To all the women who wanted a natural birth, but their body had other plans:
And I hope that in sharing my story, you may feel less alone…
I loved my pregnancy. It was a magical time. It wasn’t perfect. I had some of the long list of complaints, but mostly I felt good.
I felt beautiful. I felt a deep connection with the baby growing inside me. People would ask me—no, people would tell me—how sick I must be of being pregnant and how uncomfortable I must be.
I had carefully planned out the birth I wanted: a natural home water birth. People would tell me I was crazy for having a home birth. The hospital is so much safer, the drugs so much better, but I ignored them. I would show them I could do it.
My water broke in the middle of the night, a day before my due date.
I was surprised. I was still waiting for the “sick of being pregnant” part.
I wasn’t ready and neither was my body. My water broke, but labor didn’t start.
I didn’t want to go to the hospital. I had a plan and this wasn’t part of it.
For the first time in my pregnancy, I was scared—but I wasn’t ready to give up on my plan. My midwife gave me a deadline. I had until 8 p.m. that night before we would have to go to the hospital. I stopped waiting and started inducing.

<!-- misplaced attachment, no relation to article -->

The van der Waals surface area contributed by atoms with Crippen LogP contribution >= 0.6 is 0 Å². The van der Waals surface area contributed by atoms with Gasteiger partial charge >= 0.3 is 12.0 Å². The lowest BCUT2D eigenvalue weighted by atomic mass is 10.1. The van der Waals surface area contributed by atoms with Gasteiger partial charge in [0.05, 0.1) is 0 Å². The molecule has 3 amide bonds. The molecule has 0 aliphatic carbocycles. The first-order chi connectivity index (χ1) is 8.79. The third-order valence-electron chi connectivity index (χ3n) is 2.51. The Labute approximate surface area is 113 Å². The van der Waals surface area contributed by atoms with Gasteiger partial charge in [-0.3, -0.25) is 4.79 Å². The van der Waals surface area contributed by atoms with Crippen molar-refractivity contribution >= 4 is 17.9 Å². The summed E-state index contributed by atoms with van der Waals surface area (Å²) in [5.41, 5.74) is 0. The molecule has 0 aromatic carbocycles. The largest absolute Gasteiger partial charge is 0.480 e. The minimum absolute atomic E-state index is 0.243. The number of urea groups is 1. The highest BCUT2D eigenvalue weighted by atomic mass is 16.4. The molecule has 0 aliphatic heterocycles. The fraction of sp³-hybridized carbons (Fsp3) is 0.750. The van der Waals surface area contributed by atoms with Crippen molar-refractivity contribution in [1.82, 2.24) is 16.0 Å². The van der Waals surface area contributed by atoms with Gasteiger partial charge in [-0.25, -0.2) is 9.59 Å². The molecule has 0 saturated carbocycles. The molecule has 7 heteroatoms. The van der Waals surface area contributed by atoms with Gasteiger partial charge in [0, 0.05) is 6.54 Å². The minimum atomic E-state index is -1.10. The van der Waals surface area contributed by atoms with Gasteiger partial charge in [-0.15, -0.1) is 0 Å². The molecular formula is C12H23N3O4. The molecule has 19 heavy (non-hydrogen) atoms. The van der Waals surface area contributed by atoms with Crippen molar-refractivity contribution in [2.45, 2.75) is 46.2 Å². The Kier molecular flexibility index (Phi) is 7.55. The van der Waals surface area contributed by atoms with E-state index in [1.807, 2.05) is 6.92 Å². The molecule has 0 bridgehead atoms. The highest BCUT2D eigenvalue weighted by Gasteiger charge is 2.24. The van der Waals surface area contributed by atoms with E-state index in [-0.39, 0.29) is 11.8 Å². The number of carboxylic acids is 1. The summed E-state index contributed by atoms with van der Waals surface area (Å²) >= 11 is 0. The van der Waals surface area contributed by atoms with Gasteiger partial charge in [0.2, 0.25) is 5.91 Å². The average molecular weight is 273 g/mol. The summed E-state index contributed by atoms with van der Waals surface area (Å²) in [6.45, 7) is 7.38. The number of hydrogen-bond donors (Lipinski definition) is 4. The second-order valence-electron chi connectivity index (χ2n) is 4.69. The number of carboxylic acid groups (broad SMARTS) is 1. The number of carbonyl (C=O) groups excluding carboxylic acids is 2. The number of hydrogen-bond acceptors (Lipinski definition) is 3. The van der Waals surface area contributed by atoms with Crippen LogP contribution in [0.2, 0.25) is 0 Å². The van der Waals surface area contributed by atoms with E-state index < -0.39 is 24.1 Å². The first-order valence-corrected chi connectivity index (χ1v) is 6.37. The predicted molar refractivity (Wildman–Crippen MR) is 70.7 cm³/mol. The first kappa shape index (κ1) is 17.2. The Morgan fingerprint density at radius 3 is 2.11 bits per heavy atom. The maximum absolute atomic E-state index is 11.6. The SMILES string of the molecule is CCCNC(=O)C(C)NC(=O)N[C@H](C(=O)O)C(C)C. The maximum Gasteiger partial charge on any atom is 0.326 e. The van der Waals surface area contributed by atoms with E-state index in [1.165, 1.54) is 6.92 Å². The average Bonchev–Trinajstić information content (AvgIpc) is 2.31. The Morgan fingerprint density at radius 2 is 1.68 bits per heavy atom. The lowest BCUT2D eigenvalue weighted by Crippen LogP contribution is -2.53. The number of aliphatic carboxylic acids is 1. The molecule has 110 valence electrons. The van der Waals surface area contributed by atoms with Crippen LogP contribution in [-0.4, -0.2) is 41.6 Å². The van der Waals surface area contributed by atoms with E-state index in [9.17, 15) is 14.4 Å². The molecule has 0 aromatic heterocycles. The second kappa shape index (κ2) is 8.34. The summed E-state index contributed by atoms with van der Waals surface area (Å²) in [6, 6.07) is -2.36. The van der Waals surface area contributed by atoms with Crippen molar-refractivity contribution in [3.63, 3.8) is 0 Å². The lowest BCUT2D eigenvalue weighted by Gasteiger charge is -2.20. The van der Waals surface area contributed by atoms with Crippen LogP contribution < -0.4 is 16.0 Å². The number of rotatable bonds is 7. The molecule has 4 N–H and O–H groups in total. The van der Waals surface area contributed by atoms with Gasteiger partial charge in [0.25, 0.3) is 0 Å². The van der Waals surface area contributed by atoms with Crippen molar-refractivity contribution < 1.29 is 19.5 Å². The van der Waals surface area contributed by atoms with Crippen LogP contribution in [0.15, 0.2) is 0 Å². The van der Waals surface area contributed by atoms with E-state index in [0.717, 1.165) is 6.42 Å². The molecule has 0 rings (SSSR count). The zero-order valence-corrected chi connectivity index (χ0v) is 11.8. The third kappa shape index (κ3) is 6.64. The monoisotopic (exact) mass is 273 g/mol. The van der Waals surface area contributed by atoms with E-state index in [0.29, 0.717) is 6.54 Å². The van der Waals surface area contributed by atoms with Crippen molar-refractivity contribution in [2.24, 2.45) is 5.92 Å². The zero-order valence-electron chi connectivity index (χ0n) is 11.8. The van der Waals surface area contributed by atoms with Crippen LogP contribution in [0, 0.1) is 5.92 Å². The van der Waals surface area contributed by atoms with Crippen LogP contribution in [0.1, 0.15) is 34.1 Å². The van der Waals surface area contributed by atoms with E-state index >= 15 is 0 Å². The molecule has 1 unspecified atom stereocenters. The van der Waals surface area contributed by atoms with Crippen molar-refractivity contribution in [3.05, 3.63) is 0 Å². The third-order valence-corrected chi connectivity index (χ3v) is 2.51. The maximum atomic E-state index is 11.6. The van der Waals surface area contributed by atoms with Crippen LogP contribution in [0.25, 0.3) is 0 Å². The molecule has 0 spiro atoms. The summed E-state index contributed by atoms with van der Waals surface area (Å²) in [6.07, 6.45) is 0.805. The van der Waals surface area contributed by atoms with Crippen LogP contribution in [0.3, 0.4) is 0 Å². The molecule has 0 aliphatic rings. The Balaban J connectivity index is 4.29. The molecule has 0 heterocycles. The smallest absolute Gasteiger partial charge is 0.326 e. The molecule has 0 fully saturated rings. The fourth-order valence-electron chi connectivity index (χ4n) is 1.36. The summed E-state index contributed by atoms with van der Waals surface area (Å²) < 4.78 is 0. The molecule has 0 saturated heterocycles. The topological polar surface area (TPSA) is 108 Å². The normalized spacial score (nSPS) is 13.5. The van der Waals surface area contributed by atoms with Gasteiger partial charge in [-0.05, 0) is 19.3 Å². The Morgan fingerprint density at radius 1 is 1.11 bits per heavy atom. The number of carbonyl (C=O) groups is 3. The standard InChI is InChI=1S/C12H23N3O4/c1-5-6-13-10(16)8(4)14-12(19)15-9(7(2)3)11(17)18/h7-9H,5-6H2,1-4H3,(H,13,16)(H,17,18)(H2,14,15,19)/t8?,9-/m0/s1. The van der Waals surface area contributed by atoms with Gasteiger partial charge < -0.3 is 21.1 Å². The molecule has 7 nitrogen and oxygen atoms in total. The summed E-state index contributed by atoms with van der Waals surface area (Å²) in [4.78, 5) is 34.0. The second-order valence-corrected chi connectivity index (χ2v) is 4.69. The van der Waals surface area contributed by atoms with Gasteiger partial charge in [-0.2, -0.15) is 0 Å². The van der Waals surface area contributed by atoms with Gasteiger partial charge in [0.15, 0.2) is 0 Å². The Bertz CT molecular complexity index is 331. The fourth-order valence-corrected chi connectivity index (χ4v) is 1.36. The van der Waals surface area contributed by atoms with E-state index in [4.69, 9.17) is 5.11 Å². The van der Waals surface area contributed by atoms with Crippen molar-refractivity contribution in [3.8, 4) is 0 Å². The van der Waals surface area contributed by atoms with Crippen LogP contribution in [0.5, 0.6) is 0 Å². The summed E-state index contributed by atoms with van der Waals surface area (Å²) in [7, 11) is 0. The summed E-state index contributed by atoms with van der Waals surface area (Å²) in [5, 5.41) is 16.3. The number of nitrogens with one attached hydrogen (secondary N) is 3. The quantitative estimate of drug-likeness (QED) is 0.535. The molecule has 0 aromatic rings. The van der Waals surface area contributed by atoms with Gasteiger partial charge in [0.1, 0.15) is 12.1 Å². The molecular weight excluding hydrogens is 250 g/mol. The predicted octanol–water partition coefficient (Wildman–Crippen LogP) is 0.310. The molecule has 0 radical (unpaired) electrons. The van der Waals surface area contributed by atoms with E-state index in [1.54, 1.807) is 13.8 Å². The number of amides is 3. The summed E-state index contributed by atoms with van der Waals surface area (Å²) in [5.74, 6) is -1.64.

I walked. I squatted. I climbed stairs. I pumped. I bounced.
I was determined.
The hours went by…
At 6 p.m., just as I was ready to surrender, the contractions came. One after another. Stronger and stronger. Faster and faster.
I was elated—it felt like a miracle. Within the hour they were coming on strong and requiring my full attention. I was grateful and present. My partner and my mom were there to help me through and cheer me on.
This is what I wanted.
I was in the water, contractions washing over me. I kept expecting to see him come through my body and into the water. In mind I could see it, but in reality he was stuck, his head tilted just a little.
My midwife could sense something was wrong; it was time to go to the hospital.
I trusted her so I agreed.
Trying to wrap my head around the new reality, rejecting and adjusting to the idea of the hospital and drugs, I was shaken out of my zone. I felt disconnected from the birth I wanted and from my baby.
The next wave of contractions crushed me.
I was no longer diving into them—I felt betrayed by my body.
I was drowning in the pain. I was lost.
On our way to the car, each time a contraction hit I was brought to my knees. Everything was going wrong and all I wanted was for the pain to stop.
In the hospital I was immediately hooked up to antibiotics and Pitocin, and give an epidural in my back (none of which I had wanted), but this was what I now needed. With the pain gone, I felt relief. But more than that I felt guilt and shame for not being able to give my baby the home birth I had wanted—the home birth I had planned for months.
I was no longer a powerful woman giving birth, but a patient being poked and prodded.
I was tired and defeated, waiting to dilate, so that I could push my baby into this world.
I was 9 cm dilated when the doctor came into the room to tell me it was time to seriously consider an emergency C-section. He told me the cord was around the baby’s neck and with each medically induced contraction his heart rate was dropping. If I waited and tried to push and his heart rate dropped while pushing there wouldn’t be anything they could do to stabilize him.